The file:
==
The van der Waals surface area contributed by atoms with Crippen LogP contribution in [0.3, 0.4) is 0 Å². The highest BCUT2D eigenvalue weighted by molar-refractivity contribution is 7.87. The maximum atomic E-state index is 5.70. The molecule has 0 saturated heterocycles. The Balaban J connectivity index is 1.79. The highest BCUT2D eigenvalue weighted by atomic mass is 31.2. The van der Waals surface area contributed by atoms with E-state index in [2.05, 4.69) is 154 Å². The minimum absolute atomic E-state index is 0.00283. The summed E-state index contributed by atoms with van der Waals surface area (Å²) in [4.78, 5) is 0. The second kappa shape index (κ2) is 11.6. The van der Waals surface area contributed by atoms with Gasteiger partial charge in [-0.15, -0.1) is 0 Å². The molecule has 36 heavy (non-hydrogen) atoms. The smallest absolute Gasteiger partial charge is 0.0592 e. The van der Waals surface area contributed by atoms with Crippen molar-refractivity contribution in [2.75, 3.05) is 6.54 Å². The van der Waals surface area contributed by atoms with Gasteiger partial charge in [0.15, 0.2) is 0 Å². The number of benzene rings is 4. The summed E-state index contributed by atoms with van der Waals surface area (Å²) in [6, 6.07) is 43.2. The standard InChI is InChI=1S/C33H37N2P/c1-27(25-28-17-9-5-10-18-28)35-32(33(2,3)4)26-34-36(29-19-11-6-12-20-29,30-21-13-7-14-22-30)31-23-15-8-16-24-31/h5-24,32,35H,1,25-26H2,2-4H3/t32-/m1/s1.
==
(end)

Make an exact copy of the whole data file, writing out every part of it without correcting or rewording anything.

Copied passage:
The van der Waals surface area contributed by atoms with Crippen LogP contribution in [0.3, 0.4) is 0 Å². The highest BCUT2D eigenvalue weighted by molar-refractivity contribution is 7.87. The maximum atomic E-state index is 5.70. The molecule has 0 saturated heterocycles. The Balaban J connectivity index is 1.79. The highest BCUT2D eigenvalue weighted by atomic mass is 31.2. The van der Waals surface area contributed by atoms with E-state index in [2.05, 4.69) is 154 Å². The minimum absolute atomic E-state index is 0.00283. The summed E-state index contributed by atoms with van der Waals surface area (Å²) in [4.78, 5) is 0. The second kappa shape index (κ2) is 11.6. The van der Waals surface area contributed by atoms with Gasteiger partial charge in [-0.15, -0.1) is 0 Å². The molecule has 36 heavy (non-hydrogen) atoms. The smallest absolute Gasteiger partial charge is 0.0592 e. The van der Waals surface area contributed by atoms with Crippen molar-refractivity contribution in [2.75, 3.05) is 6.54 Å². The van der Waals surface area contributed by atoms with Gasteiger partial charge in [0.15, 0.2) is 0 Å². The number of benzene rings is 4. The summed E-state index contributed by atoms with van der Waals surface area (Å²) in [6, 6.07) is 43.2. The standard InChI is InChI=1S/C33H37N2P/c1-27(25-28-17-9-5-10-18-28)35-32(33(2,3)4)26-34-36(29-19-11-6-12-20-29,30-21-13-7-14-22-30)31-23-15-8-16-24-31/h5-24,32,35H,1,25-26H2,2-4H3/t32-/m1/s1.